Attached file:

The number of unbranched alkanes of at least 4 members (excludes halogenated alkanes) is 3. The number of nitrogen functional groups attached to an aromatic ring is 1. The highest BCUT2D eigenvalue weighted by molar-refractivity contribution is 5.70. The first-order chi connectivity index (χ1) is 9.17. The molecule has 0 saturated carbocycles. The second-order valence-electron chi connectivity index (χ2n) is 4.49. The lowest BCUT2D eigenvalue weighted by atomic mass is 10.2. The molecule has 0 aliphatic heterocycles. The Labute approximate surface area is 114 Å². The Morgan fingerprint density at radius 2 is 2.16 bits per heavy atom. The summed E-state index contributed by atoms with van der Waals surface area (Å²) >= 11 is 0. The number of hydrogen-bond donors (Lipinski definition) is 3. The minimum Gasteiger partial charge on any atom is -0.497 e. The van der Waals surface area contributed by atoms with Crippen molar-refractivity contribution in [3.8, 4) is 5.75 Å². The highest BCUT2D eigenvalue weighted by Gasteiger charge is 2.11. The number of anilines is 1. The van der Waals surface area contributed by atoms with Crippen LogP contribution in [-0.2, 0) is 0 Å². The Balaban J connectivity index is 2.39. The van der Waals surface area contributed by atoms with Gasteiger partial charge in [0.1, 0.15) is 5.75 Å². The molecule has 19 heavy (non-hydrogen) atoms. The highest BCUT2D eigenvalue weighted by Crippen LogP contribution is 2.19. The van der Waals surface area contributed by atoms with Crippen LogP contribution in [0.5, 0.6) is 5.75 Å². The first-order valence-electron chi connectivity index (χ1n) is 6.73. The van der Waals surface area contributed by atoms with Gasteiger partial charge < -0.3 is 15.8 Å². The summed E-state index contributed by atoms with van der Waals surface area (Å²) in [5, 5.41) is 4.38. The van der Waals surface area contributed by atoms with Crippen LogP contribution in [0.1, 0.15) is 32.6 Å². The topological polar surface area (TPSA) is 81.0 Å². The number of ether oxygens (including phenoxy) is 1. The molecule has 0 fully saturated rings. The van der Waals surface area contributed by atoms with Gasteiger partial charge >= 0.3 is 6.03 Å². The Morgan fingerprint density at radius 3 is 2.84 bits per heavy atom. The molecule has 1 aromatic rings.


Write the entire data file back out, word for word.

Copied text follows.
The number of unbranched alkanes of at least 4 members (excludes halogenated alkanes) is 3. The number of nitrogen functional groups attached to an aromatic ring is 1. The highest BCUT2D eigenvalue weighted by molar-refractivity contribution is 5.70. The first-order chi connectivity index (χ1) is 9.17. The molecule has 0 saturated carbocycles. The second-order valence-electron chi connectivity index (χ2n) is 4.49. The lowest BCUT2D eigenvalue weighted by atomic mass is 10.2. The molecule has 0 aliphatic heterocycles. The Labute approximate surface area is 114 Å². The Morgan fingerprint density at radius 2 is 2.16 bits per heavy atom. The summed E-state index contributed by atoms with van der Waals surface area (Å²) >= 11 is 0. The number of hydrogen-bond donors (Lipinski definition) is 3. The minimum Gasteiger partial charge on any atom is -0.497 e. The van der Waals surface area contributed by atoms with Crippen molar-refractivity contribution in [3.8, 4) is 5.75 Å². The highest BCUT2D eigenvalue weighted by Gasteiger charge is 2.11. The number of anilines is 1. The van der Waals surface area contributed by atoms with Crippen LogP contribution in [-0.2, 0) is 0 Å². The Balaban J connectivity index is 2.39. The van der Waals surface area contributed by atoms with Gasteiger partial charge in [0.1, 0.15) is 5.75 Å². The molecule has 19 heavy (non-hydrogen) atoms. The highest BCUT2D eigenvalue weighted by Crippen LogP contribution is 2.19. The van der Waals surface area contributed by atoms with Crippen LogP contribution in [0.5, 0.6) is 5.75 Å². The first-order valence-electron chi connectivity index (χ1n) is 6.73. The van der Waals surface area contributed by atoms with Gasteiger partial charge < -0.3 is 15.8 Å². The summed E-state index contributed by atoms with van der Waals surface area (Å²) in [5, 5.41) is 4.38. The van der Waals surface area contributed by atoms with Crippen LogP contribution in [0.1, 0.15) is 32.6 Å². The topological polar surface area (TPSA) is 81.0 Å². The number of ether oxygens (including phenoxy) is 1. The molecule has 0 fully saturated rings. The van der Waals surface area contributed by atoms with Gasteiger partial charge >= 0.3 is 6.03 Å². The Morgan fingerprint density at radius 3 is 2.84 bits per heavy atom. The molecule has 1 aromatic rings.